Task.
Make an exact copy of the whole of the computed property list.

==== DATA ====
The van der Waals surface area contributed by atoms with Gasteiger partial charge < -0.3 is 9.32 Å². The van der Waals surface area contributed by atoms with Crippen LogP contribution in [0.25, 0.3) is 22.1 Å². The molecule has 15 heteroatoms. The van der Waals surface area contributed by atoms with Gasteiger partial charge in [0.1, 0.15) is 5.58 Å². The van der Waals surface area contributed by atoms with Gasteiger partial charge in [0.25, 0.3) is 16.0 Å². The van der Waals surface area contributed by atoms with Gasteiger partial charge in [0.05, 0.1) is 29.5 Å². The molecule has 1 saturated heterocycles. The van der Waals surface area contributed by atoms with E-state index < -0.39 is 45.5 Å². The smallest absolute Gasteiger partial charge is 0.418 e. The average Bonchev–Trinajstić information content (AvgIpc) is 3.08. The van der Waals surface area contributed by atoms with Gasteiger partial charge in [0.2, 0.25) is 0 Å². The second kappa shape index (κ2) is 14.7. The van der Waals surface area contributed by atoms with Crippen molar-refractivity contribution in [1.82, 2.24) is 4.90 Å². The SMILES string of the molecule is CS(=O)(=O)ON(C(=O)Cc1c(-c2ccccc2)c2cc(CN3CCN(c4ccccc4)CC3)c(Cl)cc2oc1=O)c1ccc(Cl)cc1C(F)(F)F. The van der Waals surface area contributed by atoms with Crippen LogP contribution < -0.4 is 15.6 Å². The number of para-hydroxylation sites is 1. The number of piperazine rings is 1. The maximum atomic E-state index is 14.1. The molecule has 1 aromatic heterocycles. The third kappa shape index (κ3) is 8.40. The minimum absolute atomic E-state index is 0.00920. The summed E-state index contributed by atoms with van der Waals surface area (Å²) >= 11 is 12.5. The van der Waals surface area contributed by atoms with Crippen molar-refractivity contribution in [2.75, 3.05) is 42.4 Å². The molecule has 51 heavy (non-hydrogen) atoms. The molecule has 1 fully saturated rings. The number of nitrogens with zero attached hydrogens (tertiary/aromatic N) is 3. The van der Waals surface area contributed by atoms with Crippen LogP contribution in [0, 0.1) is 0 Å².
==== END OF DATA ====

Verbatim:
The van der Waals surface area contributed by atoms with Gasteiger partial charge < -0.3 is 9.32 Å². The van der Waals surface area contributed by atoms with Crippen LogP contribution in [0.25, 0.3) is 22.1 Å². The molecule has 15 heteroatoms. The van der Waals surface area contributed by atoms with Gasteiger partial charge in [0.1, 0.15) is 5.58 Å². The van der Waals surface area contributed by atoms with Gasteiger partial charge in [0.25, 0.3) is 16.0 Å². The van der Waals surface area contributed by atoms with Gasteiger partial charge in [0.05, 0.1) is 29.5 Å². The molecule has 1 saturated heterocycles. The van der Waals surface area contributed by atoms with E-state index < -0.39 is 45.5 Å². The smallest absolute Gasteiger partial charge is 0.418 e. The average Bonchev–Trinajstić information content (AvgIpc) is 3.08. The van der Waals surface area contributed by atoms with Gasteiger partial charge in [0.2, 0.25) is 0 Å². The second kappa shape index (κ2) is 14.7. The van der Waals surface area contributed by atoms with Crippen molar-refractivity contribution in [1.82, 2.24) is 4.90 Å². The SMILES string of the molecule is CS(=O)(=O)ON(C(=O)Cc1c(-c2ccccc2)c2cc(CN3CCN(c4ccccc4)CC3)c(Cl)cc2oc1=O)c1ccc(Cl)cc1C(F)(F)F. The van der Waals surface area contributed by atoms with Crippen LogP contribution < -0.4 is 15.6 Å². The number of para-hydroxylation sites is 1. The number of piperazine rings is 1. The maximum atomic E-state index is 14.1. The molecule has 1 aromatic heterocycles. The third kappa shape index (κ3) is 8.40. The minimum absolute atomic E-state index is 0.00920. The summed E-state index contributed by atoms with van der Waals surface area (Å²) >= 11 is 12.5. The van der Waals surface area contributed by atoms with Crippen molar-refractivity contribution in [2.75, 3.05) is 42.4 Å². The molecule has 51 heavy (non-hydrogen) atoms. The molecule has 1 fully saturated rings. The number of nitrogens with zero attached hydrogens (tertiary/aromatic N) is 3. The van der Waals surface area contributed by atoms with Crippen LogP contribution in [0, 0.1) is 0 Å².